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I ride a flat bar with straight handlebar and a road bike with drop bar. I experience far less pain and numbness in my wrists with the drop bar where my hand position is similar to a handshake.


The brake will only suck in air if air is already present in the reservoir. With some brakes this may not be a problem. With brakes where this is a problem, you could take the rather extreme step of closing the reservoir while immersed in brake fluid (after carefully turning and vibrating to release air bubbles). No, I haven't tried, and yes it would be a ...


I can't speak for every hydraulic brake ever, but when I've done this I didn't worry about it, I just bought sealed brakes and put them on. I'm currently running cheap Shimano ones on my touring bike and have not had any issues, and in the past I used Hayes with similar lack of problems. This bike I switched from cable to hydraulic after cooking the ...


Additional point in favour of drop bars on the road - they take up less width and will fit through tight spaces in traffic better. I put some new grips on my MTB, which added 10mm to the end of the bars. Next ride I clipped a car wing mirror. Drop bars are about as wide as your knees/hips/shoulders while riding, so a narrower profile.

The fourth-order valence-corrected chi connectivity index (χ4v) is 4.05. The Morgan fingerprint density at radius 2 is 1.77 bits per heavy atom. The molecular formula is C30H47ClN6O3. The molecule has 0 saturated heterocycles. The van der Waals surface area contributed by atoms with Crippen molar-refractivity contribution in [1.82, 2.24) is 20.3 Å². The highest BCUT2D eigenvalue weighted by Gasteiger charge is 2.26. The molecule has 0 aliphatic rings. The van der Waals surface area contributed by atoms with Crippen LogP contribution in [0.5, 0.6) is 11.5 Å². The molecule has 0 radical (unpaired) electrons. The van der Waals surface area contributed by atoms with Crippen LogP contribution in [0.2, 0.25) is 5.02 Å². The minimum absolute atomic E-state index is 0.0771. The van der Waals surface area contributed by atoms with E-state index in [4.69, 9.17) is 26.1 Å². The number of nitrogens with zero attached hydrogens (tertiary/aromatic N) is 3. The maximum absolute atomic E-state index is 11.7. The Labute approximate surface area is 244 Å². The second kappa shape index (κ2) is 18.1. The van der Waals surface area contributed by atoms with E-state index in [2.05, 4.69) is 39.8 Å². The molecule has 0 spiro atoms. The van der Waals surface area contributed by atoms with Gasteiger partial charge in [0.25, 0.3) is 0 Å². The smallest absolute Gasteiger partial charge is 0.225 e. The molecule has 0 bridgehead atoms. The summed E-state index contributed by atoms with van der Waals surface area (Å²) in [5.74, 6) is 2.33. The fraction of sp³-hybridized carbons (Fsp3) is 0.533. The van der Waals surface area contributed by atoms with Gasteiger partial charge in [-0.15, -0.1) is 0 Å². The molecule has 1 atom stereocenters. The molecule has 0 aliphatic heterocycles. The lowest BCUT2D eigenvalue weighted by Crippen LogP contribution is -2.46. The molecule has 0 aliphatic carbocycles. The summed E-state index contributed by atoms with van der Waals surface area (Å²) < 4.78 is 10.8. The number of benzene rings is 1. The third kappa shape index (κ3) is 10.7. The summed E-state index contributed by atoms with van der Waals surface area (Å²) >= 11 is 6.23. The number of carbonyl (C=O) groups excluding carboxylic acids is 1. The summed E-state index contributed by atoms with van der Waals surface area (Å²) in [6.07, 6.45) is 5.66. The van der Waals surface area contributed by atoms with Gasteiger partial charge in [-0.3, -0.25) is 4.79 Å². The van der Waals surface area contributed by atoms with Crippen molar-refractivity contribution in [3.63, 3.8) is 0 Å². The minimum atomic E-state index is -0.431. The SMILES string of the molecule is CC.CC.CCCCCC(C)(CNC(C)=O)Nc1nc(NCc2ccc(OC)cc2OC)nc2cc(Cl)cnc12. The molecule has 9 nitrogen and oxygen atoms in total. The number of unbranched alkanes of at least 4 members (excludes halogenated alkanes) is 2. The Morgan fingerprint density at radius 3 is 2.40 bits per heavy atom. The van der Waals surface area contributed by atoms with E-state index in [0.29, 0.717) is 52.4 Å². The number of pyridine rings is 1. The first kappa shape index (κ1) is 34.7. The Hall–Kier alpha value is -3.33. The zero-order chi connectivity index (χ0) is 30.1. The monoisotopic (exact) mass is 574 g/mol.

The main advantage is more hand positions. With a regular flat bar, you hold your hands at the grips (with possibly about one more hand position available if you have bar ends). With drop bars, you can hold at: The brake hoods (on top of the brake levers) The drops (the bottom part of the bar) The tops (on the left and right of the stem) That place ...

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